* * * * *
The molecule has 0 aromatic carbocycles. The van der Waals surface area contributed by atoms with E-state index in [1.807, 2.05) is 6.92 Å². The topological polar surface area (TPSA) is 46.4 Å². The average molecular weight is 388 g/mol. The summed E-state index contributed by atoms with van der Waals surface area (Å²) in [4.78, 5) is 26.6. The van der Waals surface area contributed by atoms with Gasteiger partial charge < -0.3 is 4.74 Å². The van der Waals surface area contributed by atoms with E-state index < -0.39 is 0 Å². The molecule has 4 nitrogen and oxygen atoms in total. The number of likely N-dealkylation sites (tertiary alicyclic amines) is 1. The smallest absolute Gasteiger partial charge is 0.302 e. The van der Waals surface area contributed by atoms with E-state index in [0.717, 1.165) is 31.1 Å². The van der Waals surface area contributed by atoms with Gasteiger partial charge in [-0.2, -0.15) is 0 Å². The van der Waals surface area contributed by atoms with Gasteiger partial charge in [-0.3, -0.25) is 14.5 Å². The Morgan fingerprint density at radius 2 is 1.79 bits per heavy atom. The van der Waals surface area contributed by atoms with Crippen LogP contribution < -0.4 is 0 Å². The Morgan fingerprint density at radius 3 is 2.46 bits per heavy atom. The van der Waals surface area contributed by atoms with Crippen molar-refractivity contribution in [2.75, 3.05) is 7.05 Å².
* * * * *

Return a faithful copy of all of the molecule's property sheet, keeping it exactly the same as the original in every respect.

The molecule has 0 aromatic carbocycles. The van der Waals surface area contributed by atoms with E-state index in [1.807, 2.05) is 6.92 Å². The topological polar surface area (TPSA) is 46.4 Å². The average molecular weight is 388 g/mol. The summed E-state index contributed by atoms with van der Waals surface area (Å²) in [4.78, 5) is 26.6. The van der Waals surface area contributed by atoms with Gasteiger partial charge < -0.3 is 4.74 Å². The van der Waals surface area contributed by atoms with E-state index < -0.39 is 0 Å². The molecule has 4 nitrogen and oxygen atoms in total. The number of likely N-dealkylation sites (tertiary alicyclic amines) is 1. The smallest absolute Gasteiger partial charge is 0.302 e. The van der Waals surface area contributed by atoms with E-state index in [0.717, 1.165) is 31.1 Å². The van der Waals surface area contributed by atoms with Gasteiger partial charge in [-0.2, -0.15) is 0 Å². The van der Waals surface area contributed by atoms with Gasteiger partial charge in [-0.3, -0.25) is 14.5 Å². The Morgan fingerprint density at radius 2 is 1.79 bits per heavy atom. The van der Waals surface area contributed by atoms with Crippen LogP contribution < -0.4 is 0 Å². The Morgan fingerprint density at radius 3 is 2.46 bits per heavy atom. The van der Waals surface area contributed by atoms with Crippen molar-refractivity contribution in [2.75, 3.05) is 7.05 Å².